The Affordable Care Act narrowly escaped a judicial decision that would have shrunk its reach Thursday when the Supreme Court ruled the IRS could continue distributing insurance subsidies nationwide. Now, with the law no longer under an immediate meaningful threat of repeal, some are looking to stretch Obamacare further.

Specifically, governors in several states are renewing their push to expand Medicaid, hoping to bring the federal low-income health insurance program to more of their state's residents.

"It is ... a clear sign that now is the time to drop cynical efforts to prevent families from accessing care that will make their lives better," Virginia Democratic Gov. Terry McAuliffe wrote in a statement. "With this issue decided, I hope we can now put partisan politics aside and help 400,000 Virginians get access to health care by bringing our taxpayer dollars home to close the coverage gap."

Alaska Gov. Bill Walker, an independent, was even more blunt: "Now it's important that we continue to work toward Medicaid expansion, so more Alaskans can receive the health coverage they need."

And Missouri Democratic Gov. Jay Nixon said: "It is important to note that there are hundreds of thousands more Missourians who continue to be denied access to affordable health care due to the Missouri legislature's inaction on Medicaid."

Initially, the Affordable Care Act included a universal Medicaid expansion. But in its 2012 ruling, the Supreme Court ruled the federal government was overstepping its power and the decision lies with states. Currently, 30 states including D.C. have opted into expansion and 21 have not.

The Obama administration's victory serves as further evidence that the law is here to stay. Its supporters say it's time for all states to embrace the law, including Medicaid expansion. Waiting for the Supreme Court's decision, they say, is no longer an excuse for balking.

However, many of the same forces that blocked states from expanding the first time around are still present: GOP-controlled legislatures and conservative groups worried about "expanding Obamacare" and expanding social welfare programs, and worried that the federal government will eventually stop footing the bill. The law allowed for the federal government to pay for 100 percent of expansion until the end of 2016. After that, the rate will steadily drop to 90 percent by 2020.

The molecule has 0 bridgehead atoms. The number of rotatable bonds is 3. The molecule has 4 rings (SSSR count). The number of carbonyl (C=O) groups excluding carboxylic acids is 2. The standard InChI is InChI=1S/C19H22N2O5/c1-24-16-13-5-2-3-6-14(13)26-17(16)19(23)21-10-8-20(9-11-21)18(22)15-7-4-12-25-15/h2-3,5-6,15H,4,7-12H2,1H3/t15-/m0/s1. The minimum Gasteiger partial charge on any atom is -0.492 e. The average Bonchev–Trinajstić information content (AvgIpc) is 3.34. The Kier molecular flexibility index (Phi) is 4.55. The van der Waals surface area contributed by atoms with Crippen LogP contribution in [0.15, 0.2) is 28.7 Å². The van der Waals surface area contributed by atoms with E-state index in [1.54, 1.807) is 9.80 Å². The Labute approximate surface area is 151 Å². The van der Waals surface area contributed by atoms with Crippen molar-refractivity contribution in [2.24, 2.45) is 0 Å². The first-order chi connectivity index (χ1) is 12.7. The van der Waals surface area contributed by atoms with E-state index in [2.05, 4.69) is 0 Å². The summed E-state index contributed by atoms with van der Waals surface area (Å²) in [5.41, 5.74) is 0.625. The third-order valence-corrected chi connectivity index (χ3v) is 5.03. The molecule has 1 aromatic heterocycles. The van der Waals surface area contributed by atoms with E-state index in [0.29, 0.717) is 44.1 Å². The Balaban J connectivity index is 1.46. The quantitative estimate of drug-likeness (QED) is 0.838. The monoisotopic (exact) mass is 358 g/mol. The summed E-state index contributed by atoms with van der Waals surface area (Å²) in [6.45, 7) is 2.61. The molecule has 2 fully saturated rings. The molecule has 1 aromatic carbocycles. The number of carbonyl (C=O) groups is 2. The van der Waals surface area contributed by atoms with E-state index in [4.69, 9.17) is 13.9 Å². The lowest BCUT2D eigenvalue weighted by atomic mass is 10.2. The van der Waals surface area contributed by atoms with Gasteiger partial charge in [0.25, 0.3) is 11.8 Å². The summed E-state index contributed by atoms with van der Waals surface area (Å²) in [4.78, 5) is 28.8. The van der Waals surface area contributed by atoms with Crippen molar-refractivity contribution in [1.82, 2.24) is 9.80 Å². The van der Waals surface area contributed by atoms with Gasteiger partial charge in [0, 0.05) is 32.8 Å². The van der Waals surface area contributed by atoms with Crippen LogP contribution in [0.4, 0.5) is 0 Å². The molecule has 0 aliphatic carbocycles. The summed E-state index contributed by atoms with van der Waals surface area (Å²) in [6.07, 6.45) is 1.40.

"Governor McAuliffe must not be very informed with the King v. Burwell case if he thinks yesterday's ruling is an excuse to make another bid at expanding the broken program," wrote Ben Knotts, Virginia deputy state director of Americans For Prosperity, in an email statement. "The opinion of the court hasn't changed the opinion of the Virginia people or altered Virginia's right to reject Obamacare's Medicaid expansion."

Whether or not the governors succeed in their push to expand the program, it's a far different national conversation than the one many were poised for in the run-up to the Supreme Court's King v. Burwell decision.

Had the Court found in favor of the law's conservative challengers, it would have blocked the IRS from distributing insurance subsidies to more than 6 million people across the 34 states that use the federal insurance exchange. Conservatives pushing the challenge had hoped that by invalidating the subsidies, they could extract concessions from President Obama to repeal or change major parts of the law. Several legislative plans proposed by Republicans extended subsidies until after the 2016 election while repealing parts of the law such as the individual mandate, the employer mandate, and essential health benefits.

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